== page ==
Diamond prices were on the rebound in 2016 and analysts predict growth in the market to continue in 2017.
Despite volatility in this industry, investors’ interest in diamonds continued to increase.
Here, the Investing News Network (INN) gathered the most read diamond news stories of 2016.
The top diamond news story was the outlook for the market in 2016. It was clear at the time that the diamond market had both ups and downs in 2015, but industry experts Paul Zimnisky, of Paul Zimnisky Diamond Analytics, and Yaniv Marcus, of the Diamond Investment & Intelligence Center, were expecting a market turnaround by the summer.
“The effect of [the factors mentioned above] will be seen in late spring/summer 2016, when the midstream and downstream industries stock for the 2017 holiday season,” said Zimnisky, while Marcus commented, “I think that the current challenges will continue until summer 2016, or right after the second quarter.”
The next article on the list explained what is alluvial mining, a technique used as a source of income for individual laborers in Africa and South America. Alluvial mining, it’s the mining of stream bed deposits (also known as alluvial deposits) for minerals. These alluvial deposits are formed when minerals are eroded from their source, and then transported by water to a new locale. When the sediments are deposited, they settle according to their weight, with heavier, more valuable minerals like gold, diamonds and platinum often being deposited at the same time.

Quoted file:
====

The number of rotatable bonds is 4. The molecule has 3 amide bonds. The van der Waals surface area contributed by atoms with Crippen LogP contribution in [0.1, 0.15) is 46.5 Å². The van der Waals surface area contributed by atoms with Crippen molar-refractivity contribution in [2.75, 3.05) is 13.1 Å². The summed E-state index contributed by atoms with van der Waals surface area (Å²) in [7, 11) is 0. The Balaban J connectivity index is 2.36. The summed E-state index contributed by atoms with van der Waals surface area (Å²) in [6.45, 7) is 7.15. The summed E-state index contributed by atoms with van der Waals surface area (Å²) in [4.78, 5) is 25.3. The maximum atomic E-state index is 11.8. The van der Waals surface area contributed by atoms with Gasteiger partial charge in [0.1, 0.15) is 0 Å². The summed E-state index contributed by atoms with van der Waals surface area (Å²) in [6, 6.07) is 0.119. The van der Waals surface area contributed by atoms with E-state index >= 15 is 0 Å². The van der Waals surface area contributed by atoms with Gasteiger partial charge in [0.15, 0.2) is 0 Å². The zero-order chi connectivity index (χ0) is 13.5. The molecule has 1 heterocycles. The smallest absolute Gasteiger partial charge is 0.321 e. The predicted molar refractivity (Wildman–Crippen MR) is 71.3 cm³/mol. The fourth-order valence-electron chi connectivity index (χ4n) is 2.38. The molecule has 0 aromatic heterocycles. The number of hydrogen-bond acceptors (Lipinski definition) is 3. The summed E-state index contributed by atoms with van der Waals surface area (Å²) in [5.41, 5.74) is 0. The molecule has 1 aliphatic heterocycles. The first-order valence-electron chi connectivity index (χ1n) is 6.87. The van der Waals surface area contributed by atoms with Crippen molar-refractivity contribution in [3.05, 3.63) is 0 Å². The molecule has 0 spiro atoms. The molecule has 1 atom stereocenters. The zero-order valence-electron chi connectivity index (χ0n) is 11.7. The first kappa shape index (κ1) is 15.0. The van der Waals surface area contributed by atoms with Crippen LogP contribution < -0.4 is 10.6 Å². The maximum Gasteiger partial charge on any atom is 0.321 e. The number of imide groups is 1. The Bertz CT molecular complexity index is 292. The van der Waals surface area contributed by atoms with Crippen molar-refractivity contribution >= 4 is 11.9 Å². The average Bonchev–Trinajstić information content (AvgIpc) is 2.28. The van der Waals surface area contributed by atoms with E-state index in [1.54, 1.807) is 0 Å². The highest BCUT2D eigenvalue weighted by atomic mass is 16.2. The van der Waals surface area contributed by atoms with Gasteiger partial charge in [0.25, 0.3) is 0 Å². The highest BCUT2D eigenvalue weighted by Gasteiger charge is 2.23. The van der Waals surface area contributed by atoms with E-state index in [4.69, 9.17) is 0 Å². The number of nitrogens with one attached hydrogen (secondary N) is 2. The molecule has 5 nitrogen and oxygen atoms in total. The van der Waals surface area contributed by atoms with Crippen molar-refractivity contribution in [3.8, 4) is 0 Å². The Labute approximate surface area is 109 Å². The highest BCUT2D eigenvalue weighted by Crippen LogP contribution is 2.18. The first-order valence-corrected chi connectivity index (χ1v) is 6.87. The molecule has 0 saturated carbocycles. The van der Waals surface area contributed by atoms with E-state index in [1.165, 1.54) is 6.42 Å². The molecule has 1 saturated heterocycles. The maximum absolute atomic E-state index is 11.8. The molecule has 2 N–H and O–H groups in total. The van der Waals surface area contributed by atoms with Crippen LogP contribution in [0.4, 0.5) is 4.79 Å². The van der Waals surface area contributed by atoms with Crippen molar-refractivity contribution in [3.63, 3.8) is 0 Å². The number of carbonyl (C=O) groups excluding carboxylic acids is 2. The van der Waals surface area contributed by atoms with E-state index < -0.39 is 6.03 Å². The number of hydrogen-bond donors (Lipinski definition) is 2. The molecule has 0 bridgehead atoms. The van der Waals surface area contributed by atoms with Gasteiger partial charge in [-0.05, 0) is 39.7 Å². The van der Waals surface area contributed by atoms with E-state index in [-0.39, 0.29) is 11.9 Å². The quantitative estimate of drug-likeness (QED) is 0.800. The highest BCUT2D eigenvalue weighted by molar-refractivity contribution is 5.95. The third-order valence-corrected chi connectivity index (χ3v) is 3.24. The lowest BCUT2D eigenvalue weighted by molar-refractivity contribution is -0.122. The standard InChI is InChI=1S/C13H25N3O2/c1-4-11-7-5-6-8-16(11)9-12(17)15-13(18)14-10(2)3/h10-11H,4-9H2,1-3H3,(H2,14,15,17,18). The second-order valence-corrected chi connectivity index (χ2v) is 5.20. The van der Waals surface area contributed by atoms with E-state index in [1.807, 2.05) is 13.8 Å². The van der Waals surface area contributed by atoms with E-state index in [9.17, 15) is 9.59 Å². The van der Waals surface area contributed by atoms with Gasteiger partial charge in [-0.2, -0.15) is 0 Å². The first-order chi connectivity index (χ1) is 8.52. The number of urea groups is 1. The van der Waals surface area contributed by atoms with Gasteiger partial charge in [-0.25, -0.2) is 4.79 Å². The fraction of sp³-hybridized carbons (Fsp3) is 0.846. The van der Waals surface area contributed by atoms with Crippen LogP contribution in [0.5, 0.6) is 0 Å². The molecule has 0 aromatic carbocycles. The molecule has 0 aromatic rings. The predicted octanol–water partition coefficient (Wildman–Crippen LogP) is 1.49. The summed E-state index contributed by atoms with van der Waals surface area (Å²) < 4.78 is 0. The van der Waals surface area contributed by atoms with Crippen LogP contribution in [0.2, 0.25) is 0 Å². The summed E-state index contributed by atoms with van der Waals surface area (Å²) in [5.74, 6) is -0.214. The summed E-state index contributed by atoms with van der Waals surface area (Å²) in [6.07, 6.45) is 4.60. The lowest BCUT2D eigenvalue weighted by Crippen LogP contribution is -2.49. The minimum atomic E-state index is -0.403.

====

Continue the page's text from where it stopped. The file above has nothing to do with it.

Another top diamond news story was this article that listed the five top natural industrial diamond-producing countries of 2015, using statistics from the US Geological Survey report.
At the top of the list was Russia, with a total mine production of 16 million carats. Although this country’s natural industrial diamond production fell slightly in 2015, dropping from 17 million carats the previous year. Second on the list was the Democratic Republic of the Congo (DRC) where the natural industrial diamond output remained steady at 13 million carats.
At a Due Diligence Tour offered by Rare Investment, a Vancouver-based firm focused on exposing clients to natural fancy colored diamonds and other rare jewel investments, Colin Ferguson, the company’s founder, let attendees in on a surprising piece of information: brown diamonds are poised to be the next big thing in the diamond space.
In his presentation, he stressed that the key thing for investors to understand is that brown diamonds are currently the only colored diamond selling for less than white diamonds. However, that will not always be the case. In fact, Ferguson believes that in about five years, brown diamonds will dramatically increase in price.
Last but not least on the 5 top diamond news stories is this article that reports on Martin Rapaport’s, chairman of the Rapaport Group, opinion about the diamond market. At the time, he outlined why low rough diamond prices are a problem and lambasted those he sees as responsible — namely major diamond miners and banks. His point was that current low diamond demand and low diamond prices won’t be permanent — they were created by the “perfect storm” of macroeconomic events mentioned above, and can’t continue forever.
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Securities Disclosure: I, Priscila Barrera, hold no direct investment interest in any company mentioned in this article.